When I last wrote about Rotork (OTCPK:RTOXY) (ROR.L), I said that this British manufacturer of valve actuators and controls needed to accelerate product development and margin improvement efforts to support its valuation. Since then, the key oil & gas market has weakened dramatically and the shares have modestly underperformed the industrial sector. Weak organic growth remains a key concern, as although the company has made some progress on the product development front, it just hasn’t been significant enough to shift the company’s revenue mix all that much.

Rotork has good technology, and I expect electrical valve actuation technology is only going to become more valuable as 5G drives industrial IoT adoption and growth. On the other hand, I believe capex spending in the oil & gas vertical could be pressured for possibly five years, and that’s going to seriously challenge management’s capabilities. More positively, I do see Rotork as an increasingly attractive M&A target, though I’m not sure how much of a premium investors could reasonably expect to get.

Strong Where The Market Is Weak, Weak Where The Markets Are Strong

The biggest issue for Rotork today is simply its end-market mix. The company’s strongest brand position, market share, and margins are all in the oil & gas vertical, and particularly on the downstream side.

Orders in the oil & gas vertical are bad and getting worse, with Emerson (EMR) reporting a 30% yoy decline in August orders in the O&G vertical (within an 18% overall process automation order decline), and some industry participants warning that capex levels may not return to 2019 levels for four to five years. Rotork is actually doing okay on a relative basis, with a 13% yoy organic decline in first half O&G revenue, and management is bullish on opportunities in certain midstream and downstream sub-markets (pipelines and storage, namely), but it’s tough to make headway against that kind of pressure.

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Rotork is likewise outperforming a weaker power gen market, with the company reporting good results in the first half, but I’m not too bullish on that trend continuing.

On the flip side, the stronger process markets like mining, food/beverage, and pharma are each only a few percentage points of Rotork’s revenue mix. The company has been working on repurposing and redeveloping technology for these markets, and there are attractive growth opportunities in each of these categories, but it takes time for companies to design new offerings into their projects, and particularly when those are components with high costs of failure – Rotork is a well-known name in oil & gas verticals, but that brand value doesn’t translate automatically to newer markets like food & beverages.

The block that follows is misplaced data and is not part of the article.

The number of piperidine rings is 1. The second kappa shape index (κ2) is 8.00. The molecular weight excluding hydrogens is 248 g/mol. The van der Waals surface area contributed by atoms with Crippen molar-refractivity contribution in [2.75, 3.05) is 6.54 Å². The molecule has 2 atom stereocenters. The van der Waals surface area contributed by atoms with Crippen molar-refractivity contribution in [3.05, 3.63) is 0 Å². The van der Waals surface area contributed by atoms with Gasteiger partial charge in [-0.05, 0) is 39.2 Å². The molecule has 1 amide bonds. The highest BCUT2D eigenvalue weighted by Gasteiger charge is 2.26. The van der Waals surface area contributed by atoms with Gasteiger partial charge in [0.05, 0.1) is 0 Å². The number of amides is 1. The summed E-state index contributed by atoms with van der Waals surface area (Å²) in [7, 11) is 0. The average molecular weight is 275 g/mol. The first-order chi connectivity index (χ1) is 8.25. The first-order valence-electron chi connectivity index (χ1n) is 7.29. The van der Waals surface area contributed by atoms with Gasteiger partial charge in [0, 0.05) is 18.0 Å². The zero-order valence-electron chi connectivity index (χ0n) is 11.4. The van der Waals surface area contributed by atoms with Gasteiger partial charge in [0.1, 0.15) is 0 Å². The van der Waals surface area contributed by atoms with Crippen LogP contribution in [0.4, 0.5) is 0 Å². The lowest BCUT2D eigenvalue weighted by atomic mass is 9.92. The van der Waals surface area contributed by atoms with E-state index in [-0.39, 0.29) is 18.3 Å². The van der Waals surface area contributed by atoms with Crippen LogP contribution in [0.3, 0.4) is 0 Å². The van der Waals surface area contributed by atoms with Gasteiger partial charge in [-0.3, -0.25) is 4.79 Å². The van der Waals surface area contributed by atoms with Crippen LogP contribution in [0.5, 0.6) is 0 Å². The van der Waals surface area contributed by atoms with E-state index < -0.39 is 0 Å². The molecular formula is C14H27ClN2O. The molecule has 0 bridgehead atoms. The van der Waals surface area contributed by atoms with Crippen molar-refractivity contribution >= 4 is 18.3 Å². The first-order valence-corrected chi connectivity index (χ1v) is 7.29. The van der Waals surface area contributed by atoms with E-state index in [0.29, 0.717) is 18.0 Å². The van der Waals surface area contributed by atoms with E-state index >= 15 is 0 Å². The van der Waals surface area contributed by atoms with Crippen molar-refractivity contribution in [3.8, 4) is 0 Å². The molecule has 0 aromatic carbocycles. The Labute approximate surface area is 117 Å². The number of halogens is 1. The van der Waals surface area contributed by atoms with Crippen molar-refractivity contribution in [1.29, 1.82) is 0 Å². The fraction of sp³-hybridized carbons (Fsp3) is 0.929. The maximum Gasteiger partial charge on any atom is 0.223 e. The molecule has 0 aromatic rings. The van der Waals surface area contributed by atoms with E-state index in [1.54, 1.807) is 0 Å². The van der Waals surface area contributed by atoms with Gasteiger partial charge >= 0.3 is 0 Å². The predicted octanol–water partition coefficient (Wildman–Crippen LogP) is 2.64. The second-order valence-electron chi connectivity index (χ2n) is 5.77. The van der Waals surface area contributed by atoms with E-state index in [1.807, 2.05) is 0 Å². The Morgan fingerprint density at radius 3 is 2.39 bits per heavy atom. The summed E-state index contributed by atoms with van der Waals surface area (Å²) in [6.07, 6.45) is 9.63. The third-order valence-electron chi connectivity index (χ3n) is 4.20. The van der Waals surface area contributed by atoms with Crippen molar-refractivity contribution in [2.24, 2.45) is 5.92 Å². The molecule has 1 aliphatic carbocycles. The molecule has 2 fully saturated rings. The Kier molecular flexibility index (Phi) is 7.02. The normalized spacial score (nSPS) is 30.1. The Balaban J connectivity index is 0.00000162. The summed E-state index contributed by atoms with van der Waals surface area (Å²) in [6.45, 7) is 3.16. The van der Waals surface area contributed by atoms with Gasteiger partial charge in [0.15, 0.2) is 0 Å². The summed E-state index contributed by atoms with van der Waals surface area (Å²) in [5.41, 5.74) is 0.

Industrial IoT Could Create Opportunities … Both Organic And Inorganic

Rotork’s core technology is in valve actuation – a $3 billion market for mechanisms that open and close valves. As process industries increasingly adopt automation, valve actuation is going to play a central role in systems, and that’s particularly true with electric valve actuation as industries move toward industrial IoT. With IIoT systems in place, process industries will be able to run their systems far more independently and precisely, with valves opening and closing in response to real-time sensing and control feedback.

Rotork has been investing in its own organic growth opportunities, repurposing technologies to new markets and developing complementary products in areas like instrumentation. With a clean balance sheet, Rotork has the opportunity to make some selective acquisitions to add more products and industry exposure, particularly in more attractive end-markets like water, food/bev, and pharma.